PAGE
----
Under Title VII, an employer is strictly liable for quid pro quo harassment by a supervisor that culminates in a tangible employment action against the harassed worker, whether or not the employer knew about it. An employee must show that the employee’s refusal to submit to a supervisor’s sexual demands results in a tangible job detriment.

With regard to a hostile work environment claim involving no tangible job action, the employer is only presumed liable for a supervisor’s harassment. An employer can also be liable for alleged sexual harassment from other employees, and even customers, if the supervisor knew or should have known of the offensive work environment but failed to take any remedial action. Similarly, Florida law requires this level of proof to impose liability on an employer for a co-worker’s sexual harassment.

  1. Sexual Harassment Outside the Workplace

Employers may host happy hour for their employees, conferences, work trips, and holiday parties. Because these activities have some connection to the workplace, an employer may still be liable for sexual harassment if they knew or should have known of the harassing behavior at these functions. Courts have rationalized that if harassing conduct occurs outside the workplace, the complainant will have to face the harasser at work, which may create a hostile work environment.

This can also include social media posts that cross the line and contain offensive messages that cause a hostile work environment. According to state and federal laws, discriminatory or sexual comments to a colleague online or in the workplace can still be considered workplace harassment. The following may qualify as harassment on social media:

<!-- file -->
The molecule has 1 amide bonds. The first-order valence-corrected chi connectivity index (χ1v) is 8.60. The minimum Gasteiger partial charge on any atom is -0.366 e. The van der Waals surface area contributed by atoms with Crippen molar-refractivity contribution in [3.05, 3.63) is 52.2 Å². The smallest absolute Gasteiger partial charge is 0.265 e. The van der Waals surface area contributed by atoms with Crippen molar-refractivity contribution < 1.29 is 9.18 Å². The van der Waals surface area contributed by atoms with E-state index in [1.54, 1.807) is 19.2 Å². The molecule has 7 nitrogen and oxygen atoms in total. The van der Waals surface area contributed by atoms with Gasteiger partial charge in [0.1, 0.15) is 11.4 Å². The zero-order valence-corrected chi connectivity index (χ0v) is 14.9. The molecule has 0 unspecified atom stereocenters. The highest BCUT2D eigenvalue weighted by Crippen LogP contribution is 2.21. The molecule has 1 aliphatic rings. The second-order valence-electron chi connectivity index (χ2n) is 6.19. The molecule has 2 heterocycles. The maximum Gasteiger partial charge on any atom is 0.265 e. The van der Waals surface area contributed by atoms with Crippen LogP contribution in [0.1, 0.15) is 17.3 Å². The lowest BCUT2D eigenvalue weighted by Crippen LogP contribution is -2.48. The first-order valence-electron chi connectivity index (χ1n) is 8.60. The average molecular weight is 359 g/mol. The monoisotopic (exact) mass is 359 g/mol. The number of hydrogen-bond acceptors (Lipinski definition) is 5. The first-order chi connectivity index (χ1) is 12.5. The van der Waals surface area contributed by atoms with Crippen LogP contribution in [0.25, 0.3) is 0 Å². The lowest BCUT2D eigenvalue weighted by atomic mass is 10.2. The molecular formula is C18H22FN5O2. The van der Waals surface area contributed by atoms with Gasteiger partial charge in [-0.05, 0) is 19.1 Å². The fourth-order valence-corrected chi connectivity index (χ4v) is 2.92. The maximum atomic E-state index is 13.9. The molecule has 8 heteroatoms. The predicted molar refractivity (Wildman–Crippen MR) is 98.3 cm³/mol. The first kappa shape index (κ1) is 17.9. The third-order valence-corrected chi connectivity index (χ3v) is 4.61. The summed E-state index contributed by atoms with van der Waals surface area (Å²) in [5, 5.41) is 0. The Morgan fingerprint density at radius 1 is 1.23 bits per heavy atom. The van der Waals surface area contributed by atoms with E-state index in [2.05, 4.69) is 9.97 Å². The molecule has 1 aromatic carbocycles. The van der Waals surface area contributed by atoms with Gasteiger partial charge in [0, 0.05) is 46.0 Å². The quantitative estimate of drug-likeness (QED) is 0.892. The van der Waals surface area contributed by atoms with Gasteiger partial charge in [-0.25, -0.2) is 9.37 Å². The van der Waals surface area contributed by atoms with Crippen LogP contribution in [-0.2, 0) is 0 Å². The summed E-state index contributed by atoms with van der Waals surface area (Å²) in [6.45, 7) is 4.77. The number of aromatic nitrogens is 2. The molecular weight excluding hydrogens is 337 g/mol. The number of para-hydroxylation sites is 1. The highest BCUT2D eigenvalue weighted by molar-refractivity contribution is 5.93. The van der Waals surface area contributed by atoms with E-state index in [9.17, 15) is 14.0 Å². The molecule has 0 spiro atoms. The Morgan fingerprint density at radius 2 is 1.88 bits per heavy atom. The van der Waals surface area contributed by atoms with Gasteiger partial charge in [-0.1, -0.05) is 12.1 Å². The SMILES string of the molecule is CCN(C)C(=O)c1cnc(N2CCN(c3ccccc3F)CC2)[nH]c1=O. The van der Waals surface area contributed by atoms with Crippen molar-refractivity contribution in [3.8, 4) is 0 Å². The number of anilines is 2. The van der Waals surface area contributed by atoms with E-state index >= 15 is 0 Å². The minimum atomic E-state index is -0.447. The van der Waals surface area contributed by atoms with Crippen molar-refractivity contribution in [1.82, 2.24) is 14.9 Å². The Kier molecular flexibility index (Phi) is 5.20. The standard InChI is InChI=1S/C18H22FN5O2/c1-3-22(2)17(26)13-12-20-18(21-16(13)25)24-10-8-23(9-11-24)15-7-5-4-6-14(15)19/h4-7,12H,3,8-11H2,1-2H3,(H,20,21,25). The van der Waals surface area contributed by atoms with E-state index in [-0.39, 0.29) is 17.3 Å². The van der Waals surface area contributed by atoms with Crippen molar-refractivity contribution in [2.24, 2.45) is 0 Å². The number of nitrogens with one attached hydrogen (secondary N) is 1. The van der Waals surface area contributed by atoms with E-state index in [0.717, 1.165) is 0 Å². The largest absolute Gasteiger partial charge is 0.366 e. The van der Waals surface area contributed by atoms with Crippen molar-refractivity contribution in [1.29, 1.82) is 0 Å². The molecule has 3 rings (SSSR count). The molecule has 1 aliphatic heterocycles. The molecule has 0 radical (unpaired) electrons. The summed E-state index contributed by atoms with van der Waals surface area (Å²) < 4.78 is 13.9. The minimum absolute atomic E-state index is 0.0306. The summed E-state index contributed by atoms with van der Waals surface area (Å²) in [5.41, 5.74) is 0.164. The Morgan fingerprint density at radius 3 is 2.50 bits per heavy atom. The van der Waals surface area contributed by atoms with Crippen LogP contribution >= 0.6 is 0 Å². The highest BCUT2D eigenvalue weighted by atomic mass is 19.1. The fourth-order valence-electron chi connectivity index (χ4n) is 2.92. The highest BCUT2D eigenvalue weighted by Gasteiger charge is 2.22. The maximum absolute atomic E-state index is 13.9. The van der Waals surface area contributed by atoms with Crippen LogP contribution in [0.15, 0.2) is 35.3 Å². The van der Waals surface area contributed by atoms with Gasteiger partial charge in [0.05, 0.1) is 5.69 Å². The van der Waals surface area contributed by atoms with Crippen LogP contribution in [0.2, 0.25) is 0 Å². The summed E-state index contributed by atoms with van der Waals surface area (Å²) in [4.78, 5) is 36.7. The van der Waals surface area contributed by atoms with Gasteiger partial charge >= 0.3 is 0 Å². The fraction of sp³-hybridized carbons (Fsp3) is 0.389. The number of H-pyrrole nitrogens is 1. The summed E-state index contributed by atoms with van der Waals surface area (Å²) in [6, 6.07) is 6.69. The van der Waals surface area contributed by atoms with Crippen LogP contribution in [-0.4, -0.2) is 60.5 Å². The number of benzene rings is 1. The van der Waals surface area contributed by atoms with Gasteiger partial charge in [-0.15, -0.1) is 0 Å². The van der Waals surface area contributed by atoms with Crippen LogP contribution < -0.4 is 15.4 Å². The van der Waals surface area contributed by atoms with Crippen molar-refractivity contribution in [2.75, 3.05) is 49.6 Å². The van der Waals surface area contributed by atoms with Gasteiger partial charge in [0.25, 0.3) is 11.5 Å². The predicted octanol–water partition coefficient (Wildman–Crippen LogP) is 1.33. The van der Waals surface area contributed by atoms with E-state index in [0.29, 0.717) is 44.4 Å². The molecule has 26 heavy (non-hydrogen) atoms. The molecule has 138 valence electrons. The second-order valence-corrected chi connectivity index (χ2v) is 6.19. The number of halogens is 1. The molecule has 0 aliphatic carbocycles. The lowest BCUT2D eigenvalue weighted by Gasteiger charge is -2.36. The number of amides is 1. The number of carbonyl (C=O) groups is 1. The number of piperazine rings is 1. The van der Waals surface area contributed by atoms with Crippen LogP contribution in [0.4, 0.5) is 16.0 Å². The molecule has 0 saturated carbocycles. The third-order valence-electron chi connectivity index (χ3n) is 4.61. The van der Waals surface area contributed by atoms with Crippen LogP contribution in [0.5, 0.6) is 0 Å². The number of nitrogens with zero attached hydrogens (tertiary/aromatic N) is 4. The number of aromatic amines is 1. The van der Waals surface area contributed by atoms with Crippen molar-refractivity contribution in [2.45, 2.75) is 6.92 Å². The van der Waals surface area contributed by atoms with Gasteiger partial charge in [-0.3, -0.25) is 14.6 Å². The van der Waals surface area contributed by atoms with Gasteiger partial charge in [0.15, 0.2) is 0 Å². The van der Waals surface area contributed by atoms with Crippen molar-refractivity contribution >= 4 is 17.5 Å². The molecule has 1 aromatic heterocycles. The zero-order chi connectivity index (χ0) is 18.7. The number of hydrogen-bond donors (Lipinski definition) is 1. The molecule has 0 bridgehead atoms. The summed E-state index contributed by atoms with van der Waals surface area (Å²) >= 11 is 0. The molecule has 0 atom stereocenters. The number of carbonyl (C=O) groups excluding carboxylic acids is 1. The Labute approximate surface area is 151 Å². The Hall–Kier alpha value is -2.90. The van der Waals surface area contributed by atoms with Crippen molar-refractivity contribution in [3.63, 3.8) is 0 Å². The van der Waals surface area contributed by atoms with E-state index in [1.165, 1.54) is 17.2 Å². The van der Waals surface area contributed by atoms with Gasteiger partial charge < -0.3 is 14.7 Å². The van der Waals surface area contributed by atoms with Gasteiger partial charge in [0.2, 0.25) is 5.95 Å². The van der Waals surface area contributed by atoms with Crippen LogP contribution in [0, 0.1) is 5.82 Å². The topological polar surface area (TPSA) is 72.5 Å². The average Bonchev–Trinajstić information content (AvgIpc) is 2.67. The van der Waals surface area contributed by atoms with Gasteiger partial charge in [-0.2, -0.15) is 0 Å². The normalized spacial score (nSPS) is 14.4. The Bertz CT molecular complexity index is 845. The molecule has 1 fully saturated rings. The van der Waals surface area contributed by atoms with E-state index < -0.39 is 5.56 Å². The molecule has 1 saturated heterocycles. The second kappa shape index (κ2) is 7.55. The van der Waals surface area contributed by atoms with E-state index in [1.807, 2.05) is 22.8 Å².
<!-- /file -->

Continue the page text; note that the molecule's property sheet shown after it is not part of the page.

• Unwanted contact between parties
  • Offensive gestures
  • Suggestive comments
  • Images
  • Cyberstalking
  • Jokes
  • Posting about a person without their consent
  • Threats, demands, or promises to coerce particular behavior or actions
  1. What can employers do to protect the Company.

Employers should have clear anti-harassment policies and procedures in place, follow these policies, and they should promptly investigate and take appropriate action when they become aware of any allegations of harassment, all on a consistent basis, regardless of where it occurred. Proper training, including seminars, for all supervisors and employees should also be a regular business practice.

If your company needs assistance in drafting policies or has questions about an employee’s behavior, please call us to receive guidance on your rights and options. Laws can change, and legal interpretations can vary, so it’s essential to seek professional legal advice to fully understand your situation.

Bruce E. Loren, and Lucia E. DeFilippo of the Loren & Kean Law Firm are based in Palm Beach Gardens and Fort Lauderdale. Loren & Kean Law is a boutique law firm concentrating in construction law, employment law, and complex commercial litigation. Mr. Loren has achieved the title of “Board Certified in Construction Law” by the Florida Bar, exemplifying the Bar’s recognition of this expertise. The firm’s construction clients include owners/developers, general contractors, specialty contractors in every trade, suppliers and professional architects and engineers. Mr. Loren and Mrs. DeFilippo can be reached at [email protected]or [email protected]  or 561-615-5701